Recently, our voting body decided to explore the adoption of a creed. I could not think of something more inconsequential given the challenges that fraternities/sororities face. One can imagine that something so inconsequential, and yet so public and cherished, is bound to create unnecessary internal disagreements and controversy.

No creed has saved a fraternity or sorority from peril. If anything, they tend to dilute one’s focus and understanding of their organization. They sound cool and empowering, but are ultimately few lines of poetic fluff. Creeds come after organizations have already been made – they are not the defining characteristic of an organization – it’s members are.

When creeds are confused with “purpose,” as they are during many inter-fraternity leadership programs, they create generic, expansive understandings of how fraternities and sororities should operate – almost none of which prioritize the development of long-lasting friendships over the publicity maneuvers which drive donations and reputations.

So what will we include in Delta Sig’s creed? 

Will it be so universal and bland that it could literally apply to any organization of people? Then why adopt something so common for something so personal?

Will it be so specific and conservative/progressive that it alienates an entire segment of our membership? Then why create controversy when there are already concerns within our fraternity?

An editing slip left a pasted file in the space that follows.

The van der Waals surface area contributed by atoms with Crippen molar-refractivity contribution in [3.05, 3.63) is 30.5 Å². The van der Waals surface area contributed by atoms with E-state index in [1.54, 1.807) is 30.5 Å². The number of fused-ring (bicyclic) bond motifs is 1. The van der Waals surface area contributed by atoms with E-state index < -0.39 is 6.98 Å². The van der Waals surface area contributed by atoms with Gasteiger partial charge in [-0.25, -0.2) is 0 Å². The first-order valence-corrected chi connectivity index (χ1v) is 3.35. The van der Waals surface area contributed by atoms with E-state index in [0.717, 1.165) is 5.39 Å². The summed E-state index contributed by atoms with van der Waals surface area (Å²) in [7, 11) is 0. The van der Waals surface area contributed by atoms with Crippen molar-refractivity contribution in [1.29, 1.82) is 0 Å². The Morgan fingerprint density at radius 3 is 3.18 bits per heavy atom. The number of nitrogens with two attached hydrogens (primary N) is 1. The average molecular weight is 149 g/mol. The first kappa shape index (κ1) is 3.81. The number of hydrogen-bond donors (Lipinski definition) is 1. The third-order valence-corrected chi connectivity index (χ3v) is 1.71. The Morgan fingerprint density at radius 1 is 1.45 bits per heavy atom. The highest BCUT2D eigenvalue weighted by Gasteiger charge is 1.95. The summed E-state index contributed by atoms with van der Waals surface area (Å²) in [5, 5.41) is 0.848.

If we can’t understand and take seriously the words we’ve sworn an oath to as they are written, then why is it any order of business to further reduce our understanding of what a fraternity is? Why keep who we are a secret? Why not encourage people to understand how we work? What will a creed do for us – make us feel cool and a part of the gang when other fraternities recite their own diluted mottos?

Look at how desperately we protect the motto “Better Men. Better Lives.” It’s almost exactly the same as other fraternity mottos such as, “To better the man,” or “Building better men.” As recently as the early 2000’s our motto was “Make It Your Own,” and we were a fraternity of “Engineered Leadership” before that.

We’ve decided that being “better men” requires 20 hours of mandated service like a kid caught shoplifting from Costco (at least until one graduates, at which point what works to make students better apparently no longer applies)

I personally love spending a full 2 minutes reciting our Preamble in place of a creed. I’m not sure how a creed makes us more productive, more relevant or more of a fraternity. We were never meant to fit in – We are Delta Sigs G-Dangit!

Please, voting delegates of 2019, when asked to vote on a creed, remember that not adopting a creed at all is still an option.

Disclosure: I’m not against creeds. Many of your fraternities have had them for a while. If you like them – keep them. If Delta Sigs vote for one, great. Ultimately, I think this decision, for our fraternity, makes no sense at this time. Don’t @ me.